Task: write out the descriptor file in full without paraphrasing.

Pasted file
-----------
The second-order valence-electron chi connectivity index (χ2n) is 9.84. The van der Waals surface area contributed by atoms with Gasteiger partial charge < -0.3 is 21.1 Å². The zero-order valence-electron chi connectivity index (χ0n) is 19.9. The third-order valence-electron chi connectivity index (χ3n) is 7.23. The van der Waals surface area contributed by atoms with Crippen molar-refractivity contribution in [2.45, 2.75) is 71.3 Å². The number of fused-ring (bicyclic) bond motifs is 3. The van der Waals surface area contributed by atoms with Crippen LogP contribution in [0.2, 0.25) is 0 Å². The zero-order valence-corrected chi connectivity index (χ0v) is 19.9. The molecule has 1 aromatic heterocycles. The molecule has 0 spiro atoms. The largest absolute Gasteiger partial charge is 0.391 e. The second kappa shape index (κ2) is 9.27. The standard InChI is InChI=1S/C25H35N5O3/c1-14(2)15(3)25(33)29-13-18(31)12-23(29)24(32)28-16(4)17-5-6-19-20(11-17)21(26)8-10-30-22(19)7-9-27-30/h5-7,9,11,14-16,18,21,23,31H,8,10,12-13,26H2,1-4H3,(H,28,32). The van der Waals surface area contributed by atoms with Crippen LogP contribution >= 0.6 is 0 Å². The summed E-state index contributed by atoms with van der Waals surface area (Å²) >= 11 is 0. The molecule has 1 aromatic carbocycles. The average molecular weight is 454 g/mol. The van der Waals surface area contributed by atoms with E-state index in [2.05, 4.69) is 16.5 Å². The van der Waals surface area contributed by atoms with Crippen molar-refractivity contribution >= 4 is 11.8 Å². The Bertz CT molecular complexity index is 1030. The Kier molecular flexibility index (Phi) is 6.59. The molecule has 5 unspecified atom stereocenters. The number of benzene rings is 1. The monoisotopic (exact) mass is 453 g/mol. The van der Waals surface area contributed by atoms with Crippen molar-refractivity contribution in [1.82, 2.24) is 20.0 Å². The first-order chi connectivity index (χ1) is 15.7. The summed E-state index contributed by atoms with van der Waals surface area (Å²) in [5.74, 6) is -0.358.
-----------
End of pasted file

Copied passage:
The second-order valence-electron chi connectivity index (χ2n) is 9.84. The van der Waals surface area contributed by atoms with Gasteiger partial charge < -0.3 is 21.1 Å². The zero-order valence-electron chi connectivity index (χ0n) is 19.9. The third-order valence-electron chi connectivity index (χ3n) is 7.23. The van der Waals surface area contributed by atoms with Crippen molar-refractivity contribution in [2.45, 2.75) is 71.3 Å². The number of fused-ring (bicyclic) bond motifs is 3. The van der Waals surface area contributed by atoms with Crippen LogP contribution in [0.2, 0.25) is 0 Å². The zero-order valence-corrected chi connectivity index (χ0v) is 19.9. The molecule has 1 aromatic heterocycles. The molecule has 0 spiro atoms. The largest absolute Gasteiger partial charge is 0.391 e. The second kappa shape index (κ2) is 9.27. The standard InChI is InChI=1S/C25H35N5O3/c1-14(2)15(3)25(33)29-13-18(31)12-23(29)24(32)28-16(4)17-5-6-19-20(11-17)21(26)8-10-30-22(19)7-9-27-30/h5-7,9,11,14-16,18,21,23,31H,8,10,12-13,26H2,1-4H3,(H,28,32). The van der Waals surface area contributed by atoms with Crippen LogP contribution >= 0.6 is 0 Å². The summed E-state index contributed by atoms with van der Waals surface area (Å²) >= 11 is 0. The molecule has 1 aromatic carbocycles. The average molecular weight is 454 g/mol. The van der Waals surface area contributed by atoms with E-state index in [2.05, 4.69) is 16.5 Å². The van der Waals surface area contributed by atoms with Crippen molar-refractivity contribution >= 4 is 11.8 Å². The Bertz CT molecular complexity index is 1030. The Kier molecular flexibility index (Phi) is 6.59. The molecule has 5 unspecified atom stereocenters. The number of benzene rings is 1. The monoisotopic (exact) mass is 453 g/mol. The van der Waals surface area contributed by atoms with Crippen molar-refractivity contribution in [1.82, 2.24) is 20.0 Å². The first-order chi connectivity index (χ1) is 15.7. The summed E-state index contributed by atoms with van der Waals surface area (Å²) in [5.74, 6) is -0.358.